The modern pandemic of the bacterial kiwifruit pathogen Pseudomonas syringae pv actinidiae (Psa) is caused by a particular Psa lineage. To better understand the genetic basis of the virulence of this lineage, we compare the completely assembled genome of a pandemic New Zealand strain with that of the Psa type strain first isolated in Japan in 1983. Aligning the two genomes shows numerous translocations, constrained so as to retain the appropriate orientation of the Architecture Imparting Sequences (AIMs). There are several large horizontally acquired regions, some of which include Type I, Type II or Type III restriction systems. The activity of these systems is reflected in the methylation patterns of the two strains. The pandemic strain carries an Integrative Conjugative Element (ICE) located at a tRNA-Lys site. Two other complex elements are also present at tRNA-Lys sites in the genome. These elements are derived from ICE but have now acquired some alternative secretion function. There are numerous types of mobile element in the two genomes. Analysis of these elements reveals no evidence of recombination between the two Psa lineages.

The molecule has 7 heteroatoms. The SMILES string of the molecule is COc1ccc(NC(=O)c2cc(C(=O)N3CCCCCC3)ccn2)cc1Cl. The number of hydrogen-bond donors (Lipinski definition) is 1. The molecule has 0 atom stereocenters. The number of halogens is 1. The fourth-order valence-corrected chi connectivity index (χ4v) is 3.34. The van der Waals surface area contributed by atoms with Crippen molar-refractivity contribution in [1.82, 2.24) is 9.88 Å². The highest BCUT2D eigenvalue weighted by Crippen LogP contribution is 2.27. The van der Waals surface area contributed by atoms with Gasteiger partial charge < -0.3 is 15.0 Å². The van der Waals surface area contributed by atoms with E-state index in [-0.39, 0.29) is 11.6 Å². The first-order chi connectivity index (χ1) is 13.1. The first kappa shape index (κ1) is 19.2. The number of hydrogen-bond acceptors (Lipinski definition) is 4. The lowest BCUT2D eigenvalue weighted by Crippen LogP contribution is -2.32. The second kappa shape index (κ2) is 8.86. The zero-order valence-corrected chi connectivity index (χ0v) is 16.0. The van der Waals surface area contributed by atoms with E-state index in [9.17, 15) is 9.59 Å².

Journal: Scientific reports